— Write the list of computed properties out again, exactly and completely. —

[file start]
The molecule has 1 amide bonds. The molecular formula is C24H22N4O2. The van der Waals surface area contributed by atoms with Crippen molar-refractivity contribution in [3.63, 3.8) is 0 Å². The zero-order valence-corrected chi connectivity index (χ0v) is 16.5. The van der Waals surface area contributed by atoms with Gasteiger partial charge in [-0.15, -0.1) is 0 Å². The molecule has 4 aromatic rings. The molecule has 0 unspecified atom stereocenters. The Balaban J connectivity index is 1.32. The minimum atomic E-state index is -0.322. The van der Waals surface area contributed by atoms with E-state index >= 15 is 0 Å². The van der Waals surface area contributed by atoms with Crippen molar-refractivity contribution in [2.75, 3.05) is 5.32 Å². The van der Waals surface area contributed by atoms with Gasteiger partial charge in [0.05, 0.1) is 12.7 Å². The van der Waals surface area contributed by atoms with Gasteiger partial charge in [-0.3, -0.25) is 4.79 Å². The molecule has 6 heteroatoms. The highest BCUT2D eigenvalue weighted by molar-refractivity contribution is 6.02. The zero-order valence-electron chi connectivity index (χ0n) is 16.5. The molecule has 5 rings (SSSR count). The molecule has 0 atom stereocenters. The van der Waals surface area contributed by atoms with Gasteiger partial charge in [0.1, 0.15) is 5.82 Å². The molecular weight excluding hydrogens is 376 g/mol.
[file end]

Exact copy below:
The molecule has 1 amide bonds. The molecular formula is C24H22N4O2. The van der Waals surface area contributed by atoms with Crippen molar-refractivity contribution in [3.63, 3.8) is 0 Å². The zero-order valence-corrected chi connectivity index (χ0v) is 16.5. The van der Waals surface area contributed by atoms with Gasteiger partial charge in [-0.15, -0.1) is 0 Å². The molecule has 4 aromatic rings. The molecule has 0 unspecified atom stereocenters. The Balaban J connectivity index is 1.32. The minimum atomic E-state index is -0.322. The van der Waals surface area contributed by atoms with E-state index >= 15 is 0 Å². The van der Waals surface area contributed by atoms with Crippen molar-refractivity contribution in [2.75, 3.05) is 5.32 Å². The van der Waals surface area contributed by atoms with Gasteiger partial charge in [0.05, 0.1) is 12.7 Å². The van der Waals surface area contributed by atoms with Gasteiger partial charge in [-0.3, -0.25) is 4.79 Å². The molecule has 6 heteroatoms. The highest BCUT2D eigenvalue weighted by molar-refractivity contribution is 6.02. The zero-order valence-electron chi connectivity index (χ0n) is 16.5. The molecule has 5 rings (SSSR count). The molecule has 0 atom stereocenters. The van der Waals surface area contributed by atoms with Gasteiger partial charge in [0.1, 0.15) is 5.82 Å². The molecular weight excluding hydrogens is 376 g/mol.